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Abstract Title: Characterizing Epistemological Frames of Scientific Communication between Physicists and Non-experts
Abstract: The ability to effectively communicate scientific content to non-expert audiences is important to physicists and the public-at-large. Drawing on both observations of and literature about expert practitioners, we present a framework for the assessment of basic scientific communication models and skills of physicists communicating with non-expert audiences. This framework accounts for different epistemological frames that are activated when experts communicate with experts and with non-experts, and it provides a mechanism to distinguish the models of communication that are engaged in by participants. To demonstrate the utility of this framework, we analyze videos of university physics students explaining physics concepts in both a lecture-style format and in an afterschool setting with middle school children. Using these data, we characterize the physics students' scientific communication skills and inferred models of communication.  Among the findings, we can associate communication frames (deficit, dialogue, participation) to pedagogical frames  (transmission, constructivist) along the dimension of participant-centeredness.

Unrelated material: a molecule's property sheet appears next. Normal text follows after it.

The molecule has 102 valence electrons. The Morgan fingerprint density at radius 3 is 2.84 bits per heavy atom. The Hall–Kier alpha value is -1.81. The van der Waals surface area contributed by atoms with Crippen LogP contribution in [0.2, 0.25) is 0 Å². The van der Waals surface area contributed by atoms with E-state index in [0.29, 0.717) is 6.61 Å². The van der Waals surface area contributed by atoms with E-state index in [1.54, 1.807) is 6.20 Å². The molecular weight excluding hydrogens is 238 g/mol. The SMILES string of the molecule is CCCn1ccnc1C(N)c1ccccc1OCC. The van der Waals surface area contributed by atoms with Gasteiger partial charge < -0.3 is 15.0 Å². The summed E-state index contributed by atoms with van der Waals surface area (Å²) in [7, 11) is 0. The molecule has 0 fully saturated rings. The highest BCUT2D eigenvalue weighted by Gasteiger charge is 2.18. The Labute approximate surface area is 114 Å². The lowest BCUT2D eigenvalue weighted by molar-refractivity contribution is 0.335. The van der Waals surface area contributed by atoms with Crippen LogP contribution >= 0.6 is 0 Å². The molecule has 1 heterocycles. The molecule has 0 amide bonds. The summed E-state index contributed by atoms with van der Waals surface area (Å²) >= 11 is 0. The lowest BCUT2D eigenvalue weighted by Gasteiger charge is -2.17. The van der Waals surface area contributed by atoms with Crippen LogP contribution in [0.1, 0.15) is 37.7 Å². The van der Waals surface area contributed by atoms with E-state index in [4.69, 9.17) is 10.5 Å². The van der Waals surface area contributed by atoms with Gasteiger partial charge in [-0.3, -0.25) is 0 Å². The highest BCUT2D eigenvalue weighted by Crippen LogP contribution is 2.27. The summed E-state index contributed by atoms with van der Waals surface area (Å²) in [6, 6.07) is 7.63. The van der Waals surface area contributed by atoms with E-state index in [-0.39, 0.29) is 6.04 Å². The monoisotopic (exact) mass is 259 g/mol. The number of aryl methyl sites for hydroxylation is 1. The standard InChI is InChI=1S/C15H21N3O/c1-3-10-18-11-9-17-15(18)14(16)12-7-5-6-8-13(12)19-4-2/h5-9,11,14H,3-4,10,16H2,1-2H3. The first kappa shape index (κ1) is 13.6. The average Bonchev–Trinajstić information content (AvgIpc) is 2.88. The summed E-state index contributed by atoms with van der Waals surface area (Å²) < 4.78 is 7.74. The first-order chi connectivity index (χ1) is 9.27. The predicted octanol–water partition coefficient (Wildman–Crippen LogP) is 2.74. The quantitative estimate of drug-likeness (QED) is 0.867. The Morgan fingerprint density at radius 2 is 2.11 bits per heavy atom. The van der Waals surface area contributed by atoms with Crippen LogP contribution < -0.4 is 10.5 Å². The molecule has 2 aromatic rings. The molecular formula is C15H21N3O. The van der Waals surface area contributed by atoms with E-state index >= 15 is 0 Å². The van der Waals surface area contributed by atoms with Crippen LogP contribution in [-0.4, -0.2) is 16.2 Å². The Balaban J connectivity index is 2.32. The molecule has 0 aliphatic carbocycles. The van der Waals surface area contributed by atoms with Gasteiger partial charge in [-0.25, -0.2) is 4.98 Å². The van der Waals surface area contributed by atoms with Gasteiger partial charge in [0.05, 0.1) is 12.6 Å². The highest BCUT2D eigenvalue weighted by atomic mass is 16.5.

Abstract Type: Contributed Poster Presentation

Author/Organizer Information

Primary Contact: Kathleen Hinko
University of Colorado Boulder
University of Colorado Boulder
440 UCB
Boulder, CO 80309
Phone: 512-785-8435
and Co-Presenter(s)
Cameron Gil
University of Colorado Boulder

Noah Finkelstein
University of Colorado Boulder